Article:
The juror who voted to sentence Kenneth Rouse to die believed that African-Americans were naturally more prone to commit crimes because “blacks do not care about living as much as whites do.” By his own admission, “bigotry” was a key factor in his decision on Rouse’s case. This kind of open racism has been allowed in jury rooms for too long. Now the U.S. Supreme Court says states must address it.
Duane Buck was sentenced to death after an expert deemed him inherently dangerous because of his race. The racism in his trial was blatant, yet it still took 20 years for him to win a new sentencing hearing. Just like Texas, North Carolina fights every day to execute people whose trials were stained by racial bias.
If those who want executions to resume in North Carolina get their way, we will find ourselves in the same position as Arizona — where experimental drugs led to a 2-hour botched execution, federal agents seized the state’s illegally purchased execution drugs, and now inmates are being asked to bring their own drugs to their executions. The death penalty has become a grim circus.
In 2016, N.C. passed the decade mark with no executions and sentenced just one new person to death. Yet, our state continues to spend millions each year to maintain the sixth largest death row in the nation — 150 aging people, the vast majority of whom have been there for more than a decade, with no executions on the horizon.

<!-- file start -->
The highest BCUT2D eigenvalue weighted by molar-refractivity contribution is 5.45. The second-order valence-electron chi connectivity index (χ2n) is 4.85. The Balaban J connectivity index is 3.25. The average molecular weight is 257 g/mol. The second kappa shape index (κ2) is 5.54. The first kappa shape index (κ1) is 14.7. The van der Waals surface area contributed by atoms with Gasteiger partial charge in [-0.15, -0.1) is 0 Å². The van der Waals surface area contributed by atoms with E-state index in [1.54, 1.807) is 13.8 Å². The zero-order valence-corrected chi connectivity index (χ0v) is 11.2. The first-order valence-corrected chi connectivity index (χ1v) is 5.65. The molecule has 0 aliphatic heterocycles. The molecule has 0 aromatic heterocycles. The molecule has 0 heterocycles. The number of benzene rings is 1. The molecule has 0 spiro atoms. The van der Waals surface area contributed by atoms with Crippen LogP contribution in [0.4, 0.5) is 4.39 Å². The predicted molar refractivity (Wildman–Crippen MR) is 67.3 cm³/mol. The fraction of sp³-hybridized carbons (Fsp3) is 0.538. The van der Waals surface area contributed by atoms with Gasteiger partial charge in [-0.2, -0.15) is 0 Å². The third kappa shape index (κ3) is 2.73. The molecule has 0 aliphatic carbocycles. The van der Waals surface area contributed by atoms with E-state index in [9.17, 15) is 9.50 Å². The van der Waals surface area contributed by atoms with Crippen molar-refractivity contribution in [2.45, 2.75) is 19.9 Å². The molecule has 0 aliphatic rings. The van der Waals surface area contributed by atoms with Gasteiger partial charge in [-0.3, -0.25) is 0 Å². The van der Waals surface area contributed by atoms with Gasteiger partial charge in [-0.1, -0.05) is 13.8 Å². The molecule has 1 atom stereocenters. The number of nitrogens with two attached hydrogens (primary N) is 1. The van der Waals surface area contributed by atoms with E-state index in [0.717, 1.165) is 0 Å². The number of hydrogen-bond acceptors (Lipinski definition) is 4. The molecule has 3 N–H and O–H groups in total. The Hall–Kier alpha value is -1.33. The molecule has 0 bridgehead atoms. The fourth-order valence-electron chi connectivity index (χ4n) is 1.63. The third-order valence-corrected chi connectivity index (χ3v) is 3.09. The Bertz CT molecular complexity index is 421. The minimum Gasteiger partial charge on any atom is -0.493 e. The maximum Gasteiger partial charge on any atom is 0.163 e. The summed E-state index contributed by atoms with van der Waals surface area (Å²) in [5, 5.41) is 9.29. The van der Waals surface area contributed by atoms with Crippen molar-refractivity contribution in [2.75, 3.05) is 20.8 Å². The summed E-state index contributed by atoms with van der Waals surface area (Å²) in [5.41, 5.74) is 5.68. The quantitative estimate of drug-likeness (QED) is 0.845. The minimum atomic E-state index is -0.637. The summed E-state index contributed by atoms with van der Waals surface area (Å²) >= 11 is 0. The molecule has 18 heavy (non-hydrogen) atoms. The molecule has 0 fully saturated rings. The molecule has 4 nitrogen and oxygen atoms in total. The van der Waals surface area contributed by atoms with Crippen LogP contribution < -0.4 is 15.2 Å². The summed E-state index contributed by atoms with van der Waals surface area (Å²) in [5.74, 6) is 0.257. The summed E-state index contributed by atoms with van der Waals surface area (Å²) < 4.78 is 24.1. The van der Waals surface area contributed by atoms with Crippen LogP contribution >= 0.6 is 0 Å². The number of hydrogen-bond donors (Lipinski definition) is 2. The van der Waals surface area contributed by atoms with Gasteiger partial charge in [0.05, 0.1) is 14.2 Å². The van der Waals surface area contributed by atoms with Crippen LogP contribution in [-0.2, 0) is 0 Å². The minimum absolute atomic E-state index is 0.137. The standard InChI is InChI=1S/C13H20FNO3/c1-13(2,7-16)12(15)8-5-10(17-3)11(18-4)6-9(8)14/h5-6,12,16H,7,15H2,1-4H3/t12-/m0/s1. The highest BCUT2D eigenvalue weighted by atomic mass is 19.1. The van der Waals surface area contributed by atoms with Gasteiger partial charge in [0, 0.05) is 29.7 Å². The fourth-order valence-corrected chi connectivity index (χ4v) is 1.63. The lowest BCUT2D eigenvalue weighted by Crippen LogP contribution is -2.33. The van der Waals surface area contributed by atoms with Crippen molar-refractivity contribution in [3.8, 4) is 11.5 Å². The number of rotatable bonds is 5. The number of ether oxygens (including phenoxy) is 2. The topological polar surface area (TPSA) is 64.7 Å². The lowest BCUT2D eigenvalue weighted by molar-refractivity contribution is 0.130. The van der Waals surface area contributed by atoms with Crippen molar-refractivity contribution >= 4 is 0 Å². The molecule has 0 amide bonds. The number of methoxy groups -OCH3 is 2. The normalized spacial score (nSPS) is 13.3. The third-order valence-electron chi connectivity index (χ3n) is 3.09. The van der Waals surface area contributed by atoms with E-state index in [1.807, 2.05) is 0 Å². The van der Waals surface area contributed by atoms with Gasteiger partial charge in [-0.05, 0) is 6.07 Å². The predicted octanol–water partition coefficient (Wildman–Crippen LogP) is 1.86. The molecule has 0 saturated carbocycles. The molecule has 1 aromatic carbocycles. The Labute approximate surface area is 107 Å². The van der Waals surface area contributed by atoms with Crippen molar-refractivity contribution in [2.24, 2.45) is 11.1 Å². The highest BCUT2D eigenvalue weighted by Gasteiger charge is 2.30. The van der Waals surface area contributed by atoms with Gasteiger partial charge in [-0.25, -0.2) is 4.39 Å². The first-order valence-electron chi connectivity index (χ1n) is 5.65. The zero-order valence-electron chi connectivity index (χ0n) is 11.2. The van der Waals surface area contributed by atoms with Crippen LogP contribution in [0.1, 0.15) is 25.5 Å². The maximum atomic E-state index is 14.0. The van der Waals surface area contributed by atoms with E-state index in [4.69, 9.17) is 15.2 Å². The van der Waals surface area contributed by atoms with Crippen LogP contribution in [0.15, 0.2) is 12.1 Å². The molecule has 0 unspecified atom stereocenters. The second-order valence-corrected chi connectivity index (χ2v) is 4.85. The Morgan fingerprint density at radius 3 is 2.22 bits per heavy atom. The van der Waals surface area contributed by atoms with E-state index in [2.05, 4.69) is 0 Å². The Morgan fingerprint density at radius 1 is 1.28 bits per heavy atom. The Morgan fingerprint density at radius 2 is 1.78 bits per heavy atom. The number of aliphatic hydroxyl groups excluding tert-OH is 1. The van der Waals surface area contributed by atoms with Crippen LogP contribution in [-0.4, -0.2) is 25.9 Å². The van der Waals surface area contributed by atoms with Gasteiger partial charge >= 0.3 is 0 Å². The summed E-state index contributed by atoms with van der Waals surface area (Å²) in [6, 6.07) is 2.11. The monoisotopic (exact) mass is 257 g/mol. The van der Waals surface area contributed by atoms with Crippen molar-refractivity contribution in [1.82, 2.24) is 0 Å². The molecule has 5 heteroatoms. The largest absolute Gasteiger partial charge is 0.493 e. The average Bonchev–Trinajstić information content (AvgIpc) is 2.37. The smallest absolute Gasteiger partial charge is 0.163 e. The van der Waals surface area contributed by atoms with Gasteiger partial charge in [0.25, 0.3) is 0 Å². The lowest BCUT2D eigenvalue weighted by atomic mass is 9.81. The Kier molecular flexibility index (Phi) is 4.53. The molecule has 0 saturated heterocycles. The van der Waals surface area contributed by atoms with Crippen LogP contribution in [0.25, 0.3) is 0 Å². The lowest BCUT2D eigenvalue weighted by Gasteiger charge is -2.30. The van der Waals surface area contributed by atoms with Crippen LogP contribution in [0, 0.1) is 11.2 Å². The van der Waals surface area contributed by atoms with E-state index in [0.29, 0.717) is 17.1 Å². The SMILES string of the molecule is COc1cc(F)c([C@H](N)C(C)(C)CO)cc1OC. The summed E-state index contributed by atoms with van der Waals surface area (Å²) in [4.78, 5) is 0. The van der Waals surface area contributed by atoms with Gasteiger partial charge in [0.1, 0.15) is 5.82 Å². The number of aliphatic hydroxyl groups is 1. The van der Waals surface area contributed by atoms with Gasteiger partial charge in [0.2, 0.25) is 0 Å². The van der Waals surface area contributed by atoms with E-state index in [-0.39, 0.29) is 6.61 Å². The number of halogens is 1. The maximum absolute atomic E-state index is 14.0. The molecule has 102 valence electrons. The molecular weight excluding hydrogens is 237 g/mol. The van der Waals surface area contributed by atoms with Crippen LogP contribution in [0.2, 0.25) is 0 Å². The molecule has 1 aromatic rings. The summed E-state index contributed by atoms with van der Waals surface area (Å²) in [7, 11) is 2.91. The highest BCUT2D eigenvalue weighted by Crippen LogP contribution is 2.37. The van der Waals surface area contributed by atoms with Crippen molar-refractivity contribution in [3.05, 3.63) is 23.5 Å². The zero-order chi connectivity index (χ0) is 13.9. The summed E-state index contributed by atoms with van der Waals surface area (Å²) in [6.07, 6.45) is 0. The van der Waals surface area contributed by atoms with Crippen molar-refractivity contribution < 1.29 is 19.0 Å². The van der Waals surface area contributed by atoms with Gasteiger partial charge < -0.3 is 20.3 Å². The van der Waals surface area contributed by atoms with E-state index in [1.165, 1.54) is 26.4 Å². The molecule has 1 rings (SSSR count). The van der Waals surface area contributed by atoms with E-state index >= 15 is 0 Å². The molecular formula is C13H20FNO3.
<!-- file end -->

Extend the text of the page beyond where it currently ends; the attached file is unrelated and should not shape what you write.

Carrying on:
Dylann Roof could have been quietly and simply sent to prison for the rest of his life. Instead, his death penalty trial has become an international spectacle where, acting as his own lawyer, he will get to cross examine survivors and victims’ families. Even in the worst crimes, the death penalty serves no one.
Delaware is the 20th state to make life without parole its maximum punishment, and the eighth since 2008. But those numbers don’t tell the whole story about just how obsolete the death penalty has become. Another 11 states have not carried out an execution in at least a decade – and North Carolina is one of them.
On Monday, the U.S. Supreme Court affirmed what North Carolina death row inmates have been saying since 2010: Race discrimination in jury selection is a serious problem, and states cannot continue to ignore it.
The last legitimate seller of execution drugs will no longer provide them for the purpose of killing people. It’s time for state lawmakers to abandon their fantasies of restarting lethal injections in North Carolina.
Timothy Richardson is an adult who functions at the level of an 11 or 12 year old. Despite his clear intellectual disability, N.C. is still fighting for his execution.
Even the death penalty’s traditional supporters — law enforcement, prosecutors, and prison officials — are starting to change their minds about the need for the ultimate punishment. A new group of public safety officials has come together from across the nation to express serious concerns about the death penalty, and a former North Carolina police chief is one of its leaders.